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Norma at Unter den Linden

Berlinerstaatsopernorma* Notes *
The Opernphrenologe went to Berlin for work, and managed to see this evening's performance of Norma at the Staatsoper. Annegret Ritzel's production was awful from the very beginning when the female chorus first pretended to be rocks and then proceded to crawl to a tree stump in the center. The choreography was poorly motivated, at one point in Act I, all of the members of the women's chorus took off their overshirts, showed off their arms, sang a bit, and then put their overshirts back on. Then in Act II, the men did essentially the same thing, but they just wore trouser straps. Katharina Eberstein's costumes were mostly of a dark palette, with the exception of the priestesses in white, who wore headdresses that were reminiscent of bloody tampons.

Paolo Arrivabeni's conducting was unimaginative, and the orchestra seemed did not seem engaged. The drums were off in the screeching overture. The Opernphrenologe particularly loathed soprano Silvana Dussmann in the title role, though she was much beloved by a majority of the audience. She sounded like cracked porcelain, and was flat a good deal of the time. Carmen Oprisanu, however, was pretty good as Adalgisa. Tenor Andrew Richards' voice proved to be nice and warm once he got over a rough start.

After tormenting the Opernphrenologe all about the details of the opera performance, I finally commented that she must have liked it. Apparently she did and was moved most by the narrative rather than Bellini's music.

* Tattling *
The house was filled with young people, and our Opernphrenologe was right next to a young lady (Seat 14 Row 3 in the middle of the second balcony) who insisted on instant messaging on her cellphone, until the man behind her told her to stop. After that she kept on fidgeting and whispering, but at least she moved elsewhere for the second half.

Den Norske Opera's 2008-2009 Season


April 26- May 5 2008: Operafest
May 29- June 13 2008: Orfeo
June 16-24 2008: Det Store Bankranet
August 9-29 2008: Porgy and Bess
September 20- October 20 2008: Don Carlo
October 1-5 2008: Melancholia
October 17-23 2008: Dead Beat Escapement
October 18- November 20 2008: La Clemenza di Tito
November 6-8 2008: Jenny
November 22-24 2008: Thora på Rimol
December 19 2008- January 19 2009: Die Fledermaus
January 7-22 2009: Walküre
March 9-26 2009: Peter Grimes
April 18-June 20 2009: Carmen
May 20-28 2009: Pollicino
May 29- June 18 2009: Elektra

The Norwegian National Opera was to perform Gisle Kverndokk's Around the World in 80 Days as the first opera in the new house on April 26. Unfortunately, the stage control system for the new house was delivered late, and there was not enough time to train the appropriate parties. Instead they will be presenting a recital with works from various operas, which they have dubbed "Operafest." The opening gala is still set for April 12.

René Pape is singing Philip II in Don Carlo, and the Carmen production is the one from Covent Garden that is opening at Opera Australia tomorrow.

2008-2009 Season | New Opera House | Aftenposten Article

Jodhaa Akbar

Jodhaa * Notes *
Ashutosh Gowariker's historical epic Jodhaa Akbar was finally released on February 15, after being pushed back four times. The film is doing well at the box office, grossing $2,505,703 so far in North America. Hrithik Roshan and Aishwarya Rai Bachchan give restrained and elegant performances as Mughal emperor and Rajput princess, respectively.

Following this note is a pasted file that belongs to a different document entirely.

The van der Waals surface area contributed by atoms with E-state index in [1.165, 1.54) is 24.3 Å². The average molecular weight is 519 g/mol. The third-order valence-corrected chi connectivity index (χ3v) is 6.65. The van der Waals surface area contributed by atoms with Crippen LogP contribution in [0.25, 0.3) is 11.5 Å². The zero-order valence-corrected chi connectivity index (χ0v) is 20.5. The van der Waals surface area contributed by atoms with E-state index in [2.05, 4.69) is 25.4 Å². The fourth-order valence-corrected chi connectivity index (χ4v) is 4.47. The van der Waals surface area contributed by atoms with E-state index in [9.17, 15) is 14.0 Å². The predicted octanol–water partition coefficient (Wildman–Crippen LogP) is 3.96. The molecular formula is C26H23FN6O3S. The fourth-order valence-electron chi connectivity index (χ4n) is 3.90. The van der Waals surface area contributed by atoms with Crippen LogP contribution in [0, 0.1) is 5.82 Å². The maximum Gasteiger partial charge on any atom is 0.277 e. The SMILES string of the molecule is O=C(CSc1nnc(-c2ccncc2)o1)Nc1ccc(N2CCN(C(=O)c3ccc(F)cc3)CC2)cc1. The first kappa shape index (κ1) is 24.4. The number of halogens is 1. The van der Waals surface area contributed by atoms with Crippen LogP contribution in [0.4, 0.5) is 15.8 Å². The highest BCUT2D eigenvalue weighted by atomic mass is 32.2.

Filmed in Karjat, the scenes are all rather lavish, like Mughal miniatures come to life. A. R. Rahman's music tended to be heavy-handed and overly-dramatic, though "Azeem-O-Shaan Shahenshah" was suitably grand, and the choreography was impressive. The battle scenes were considerably less magnificent, though the shots of cannon fire were remarkable. Overall, the movie was extremely beautiful to look at, but the overt moralizing was a bit tiresome. However, it was nice to see a Muslim portrayed in a positive light for a change.

* Tattling *
There were quite a lot of people in the theater for a weeknight showing. Many cellular phones rang and were answered. Some children next to me would not stop moving for the 213 minutes of the film, they ran around, fidgeted, and whispered the whole time.

Jodhaa Akbar was not released in Rajasthan, as some Rajputs protested against the film's historical inaccuracies.

SF Opera's Cinemacasts Spring 2008

March 8-11 2008: La Rondine
March 29- April 1 2008: Samson et Dalila
April 12-15 2008: Don Giovanni 
April 19-22 2008: Madama Butterfly

West Coast Locations (North to South):

1 Galaxy Way
Monroe, WA 98272

Carmike 12
1331 N. Center Parkway
Kennewick, WA 99336

Carmike 12
750 NE Circle Boulevard
Corvalis, OR 97330

Cinema West
1241 Main Street
Fortuna, CA 95540

Cinema West
6868 McKinley Street
Sebastopol, CA 95472

Cinema West
Fiesta Plaza Shopping Center
200 Siesta Way
Sonoma, CA 95476 

Cinema West
Petaluma Blvd. at C Street
Petaluma, CA 94952

Cinema West
1228 S. Main Street
Angels Camp, CA 95222

Cinema West
9 Broadway Boulevard
Fairfax, CA 94930

2525 Patterson Road
Riverbank, CA 95367

Cinema West
2490 First Street
Livermore, CA 94550

UltraStar Flower Hill
2630 Via De La Valle
Del Mar, CA 92014

UltraStar Mission Valley
7510 Hazard Center Drive #100
San Diego, CA 92108

The 120 locations do not include Los Angeles, Portland, or Seattle.

Press Release [PDF] | SF Opera at the Movies | Schedule

Lucas Meachem's Schwabacher Debut Recital

Lucasmeachem_2* Notes *
The Schwabacher Debut Recital Series continued yesterday with baritone Lucas Meachem singing selections from Dvořák's Zigeunermelodien, Poulenc's Chansons Gaillardes, Schumann's Zwölf Lieder, and Copland's Old American Songs. Meachem certainly is amiable, talking to the audience before each set of songs. His singing is vigorous enough to fill a small hall like the Martin Meyer quite well. The recital showed Meachem's dramatic range, he sang each composer's music distinctly, and did not sound like an opera singer when he sang a piece from Disney's Beauty and the Beast as an encore. For the most part his diction was good, though there were a few small missteps. His voice is strong, but perhaps lacks beauty, except in his rendition of Copland's "Long Time Ago," which was lovely.

* Tattling *
This time the Schwabacher Recital was competing against the Academy Awards, and the turn out was still good, even General Director David Gockley deigned to attend. Somehow I was recruited to usher in the balcony, where I sat a total of three people, but the main floor looked full. The audience in the balcony certainly was well-behaved. There is definitely something humming in that hall, it is either the lights or the climate control system.